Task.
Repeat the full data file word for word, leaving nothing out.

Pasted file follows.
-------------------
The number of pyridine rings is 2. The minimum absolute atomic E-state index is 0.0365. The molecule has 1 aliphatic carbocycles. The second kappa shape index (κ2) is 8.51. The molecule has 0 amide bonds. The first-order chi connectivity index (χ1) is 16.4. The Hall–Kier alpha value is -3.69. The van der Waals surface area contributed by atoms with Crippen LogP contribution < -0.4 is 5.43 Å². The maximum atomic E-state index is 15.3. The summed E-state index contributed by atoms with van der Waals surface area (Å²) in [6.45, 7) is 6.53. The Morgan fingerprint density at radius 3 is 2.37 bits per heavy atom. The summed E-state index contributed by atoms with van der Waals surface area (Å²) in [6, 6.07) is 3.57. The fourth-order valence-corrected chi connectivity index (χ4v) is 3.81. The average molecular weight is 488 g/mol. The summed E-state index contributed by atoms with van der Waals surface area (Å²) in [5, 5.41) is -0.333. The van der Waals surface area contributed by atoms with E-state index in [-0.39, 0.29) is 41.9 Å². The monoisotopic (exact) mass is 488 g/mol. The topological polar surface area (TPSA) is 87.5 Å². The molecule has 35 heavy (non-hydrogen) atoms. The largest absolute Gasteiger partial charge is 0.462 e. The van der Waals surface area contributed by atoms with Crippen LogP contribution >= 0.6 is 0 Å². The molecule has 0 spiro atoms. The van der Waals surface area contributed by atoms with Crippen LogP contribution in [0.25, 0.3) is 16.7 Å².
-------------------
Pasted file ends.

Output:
The number of pyridine rings is 2. The minimum absolute atomic E-state index is 0.0365. The molecule has 1 aliphatic carbocycles. The second kappa shape index (κ2) is 8.51. The molecule has 0 amide bonds. The first-order chi connectivity index (χ1) is 16.4. The Hall–Kier alpha value is -3.69. The van der Waals surface area contributed by atoms with Crippen LogP contribution < -0.4 is 5.43 Å². The maximum atomic E-state index is 15.3. The summed E-state index contributed by atoms with van der Waals surface area (Å²) in [6.45, 7) is 6.53. The Morgan fingerprint density at radius 3 is 2.37 bits per heavy atom. The summed E-state index contributed by atoms with van der Waals surface area (Å²) in [6, 6.07) is 3.57. The fourth-order valence-corrected chi connectivity index (χ4v) is 3.81. The average molecular weight is 488 g/mol. The summed E-state index contributed by atoms with van der Waals surface area (Å²) in [5, 5.41) is -0.333. The van der Waals surface area contributed by atoms with E-state index in [-0.39, 0.29) is 41.9 Å². The monoisotopic (exact) mass is 488 g/mol. The topological polar surface area (TPSA) is 87.5 Å². The molecule has 35 heavy (non-hydrogen) atoms. The largest absolute Gasteiger partial charge is 0.462 e. The van der Waals surface area contributed by atoms with Crippen LogP contribution >= 0.6 is 0 Å². The molecule has 0 spiro atoms. The van der Waals surface area contributed by atoms with Crippen LogP contribution in [0.25, 0.3) is 16.7 Å².